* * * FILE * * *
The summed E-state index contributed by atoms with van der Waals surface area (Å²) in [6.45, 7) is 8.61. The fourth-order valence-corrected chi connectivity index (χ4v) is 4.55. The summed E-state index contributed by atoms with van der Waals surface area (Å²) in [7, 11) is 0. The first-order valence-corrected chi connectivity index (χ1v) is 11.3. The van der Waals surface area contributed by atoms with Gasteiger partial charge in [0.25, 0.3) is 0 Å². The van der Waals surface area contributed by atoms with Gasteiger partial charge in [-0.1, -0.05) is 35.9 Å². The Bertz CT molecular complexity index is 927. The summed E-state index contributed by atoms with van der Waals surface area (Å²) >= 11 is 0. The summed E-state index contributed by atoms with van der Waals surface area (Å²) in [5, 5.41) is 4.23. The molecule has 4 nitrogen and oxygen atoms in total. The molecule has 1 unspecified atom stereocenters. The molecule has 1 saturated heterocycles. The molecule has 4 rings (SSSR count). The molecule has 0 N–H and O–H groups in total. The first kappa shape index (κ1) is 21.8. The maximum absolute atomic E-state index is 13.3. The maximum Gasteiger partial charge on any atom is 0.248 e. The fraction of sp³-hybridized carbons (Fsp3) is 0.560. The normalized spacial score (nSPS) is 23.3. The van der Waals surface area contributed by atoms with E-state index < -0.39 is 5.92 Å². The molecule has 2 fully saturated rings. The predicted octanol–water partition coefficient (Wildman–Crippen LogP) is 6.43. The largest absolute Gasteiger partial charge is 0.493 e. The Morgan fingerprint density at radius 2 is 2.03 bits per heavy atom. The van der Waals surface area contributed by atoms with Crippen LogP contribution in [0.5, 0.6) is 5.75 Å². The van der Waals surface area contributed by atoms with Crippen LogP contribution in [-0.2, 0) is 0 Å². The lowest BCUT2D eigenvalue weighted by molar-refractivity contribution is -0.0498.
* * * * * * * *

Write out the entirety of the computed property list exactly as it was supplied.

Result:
The summed E-state index contributed by atoms with van der Waals surface area (Å²) in [6.45, 7) is 8.61. The fourth-order valence-corrected chi connectivity index (χ4v) is 4.55. The summed E-state index contributed by atoms with van der Waals surface area (Å²) in [7, 11) is 0. The first-order valence-corrected chi connectivity index (χ1v) is 11.3. The van der Waals surface area contributed by atoms with Gasteiger partial charge in [0.25, 0.3) is 0 Å². The van der Waals surface area contributed by atoms with Gasteiger partial charge in [-0.1, -0.05) is 35.9 Å². The Bertz CT molecular complexity index is 927. The summed E-state index contributed by atoms with van der Waals surface area (Å²) >= 11 is 0. The summed E-state index contributed by atoms with van der Waals surface area (Å²) in [5, 5.41) is 4.23. The molecule has 4 nitrogen and oxygen atoms in total. The molecule has 1 unspecified atom stereocenters. The molecule has 1 saturated heterocycles. The molecule has 4 rings (SSSR count). The molecule has 0 N–H and O–H groups in total. The first kappa shape index (κ1) is 21.8. The maximum absolute atomic E-state index is 13.3. The maximum Gasteiger partial charge on any atom is 0.248 e. The fraction of sp³-hybridized carbons (Fsp3) is 0.560. The normalized spacial score (nSPS) is 23.3. The van der Waals surface area contributed by atoms with E-state index < -0.39 is 5.92 Å². The molecule has 2 fully saturated rings. The predicted octanol–water partition coefficient (Wildman–Crippen LogP) is 6.43. The largest absolute Gasteiger partial charge is 0.493 e. The Morgan fingerprint density at radius 2 is 2.03 bits per heavy atom. The van der Waals surface area contributed by atoms with Crippen LogP contribution in [0.5, 0.6) is 5.75 Å². The van der Waals surface area contributed by atoms with Crippen LogP contribution in [-0.2, 0) is 0 Å². The lowest BCUT2D eigenvalue weighted by molar-refractivity contribution is -0.0498.